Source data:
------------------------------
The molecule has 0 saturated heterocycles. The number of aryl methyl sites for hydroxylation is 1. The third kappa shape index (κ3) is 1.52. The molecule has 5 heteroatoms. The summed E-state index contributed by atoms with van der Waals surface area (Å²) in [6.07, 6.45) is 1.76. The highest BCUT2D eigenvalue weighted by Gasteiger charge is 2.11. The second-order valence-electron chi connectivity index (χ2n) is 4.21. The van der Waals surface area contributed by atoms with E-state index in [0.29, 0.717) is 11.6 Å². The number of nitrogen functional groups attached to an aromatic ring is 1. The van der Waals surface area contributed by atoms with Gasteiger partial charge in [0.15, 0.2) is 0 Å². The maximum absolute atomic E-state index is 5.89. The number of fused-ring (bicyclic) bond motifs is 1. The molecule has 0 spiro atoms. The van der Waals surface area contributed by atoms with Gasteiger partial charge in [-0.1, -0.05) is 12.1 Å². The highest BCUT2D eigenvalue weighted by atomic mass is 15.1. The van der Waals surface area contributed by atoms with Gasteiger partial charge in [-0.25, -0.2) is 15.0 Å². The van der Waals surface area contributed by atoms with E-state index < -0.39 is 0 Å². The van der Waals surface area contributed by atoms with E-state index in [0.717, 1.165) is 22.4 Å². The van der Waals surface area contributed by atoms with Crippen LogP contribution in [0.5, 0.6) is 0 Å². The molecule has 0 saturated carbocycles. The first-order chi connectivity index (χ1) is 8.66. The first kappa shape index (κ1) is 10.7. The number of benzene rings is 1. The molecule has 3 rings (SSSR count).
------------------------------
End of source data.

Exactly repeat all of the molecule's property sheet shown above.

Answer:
The molecule has 0 saturated heterocycles. The number of aryl methyl sites for hydroxylation is 1. The third kappa shape index (κ3) is 1.52. The molecule has 5 heteroatoms. The summed E-state index contributed by atoms with van der Waals surface area (Å²) in [6.07, 6.45) is 1.76. The highest BCUT2D eigenvalue weighted by Gasteiger charge is 2.11. The second-order valence-electron chi connectivity index (χ2n) is 4.21. The van der Waals surface area contributed by atoms with E-state index in [0.29, 0.717) is 11.6 Å². The number of nitrogen functional groups attached to an aromatic ring is 1. The van der Waals surface area contributed by atoms with Gasteiger partial charge in [0.15, 0.2) is 0 Å². The maximum absolute atomic E-state index is 5.89. The number of fused-ring (bicyclic) bond motifs is 1. The molecule has 0 spiro atoms. The van der Waals surface area contributed by atoms with Gasteiger partial charge in [-0.1, -0.05) is 12.1 Å². The highest BCUT2D eigenvalue weighted by atomic mass is 15.1. The van der Waals surface area contributed by atoms with Gasteiger partial charge in [-0.25, -0.2) is 15.0 Å². The van der Waals surface area contributed by atoms with E-state index < -0.39 is 0 Å². The van der Waals surface area contributed by atoms with E-state index in [0.717, 1.165) is 22.4 Å². The van der Waals surface area contributed by atoms with Crippen LogP contribution in [0.5, 0.6) is 0 Å². The molecule has 0 saturated carbocycles. The first-order chi connectivity index (χ1) is 8.66. The first kappa shape index (κ1) is 10.7. The number of benzene rings is 1. The molecule has 3 rings (SSSR count).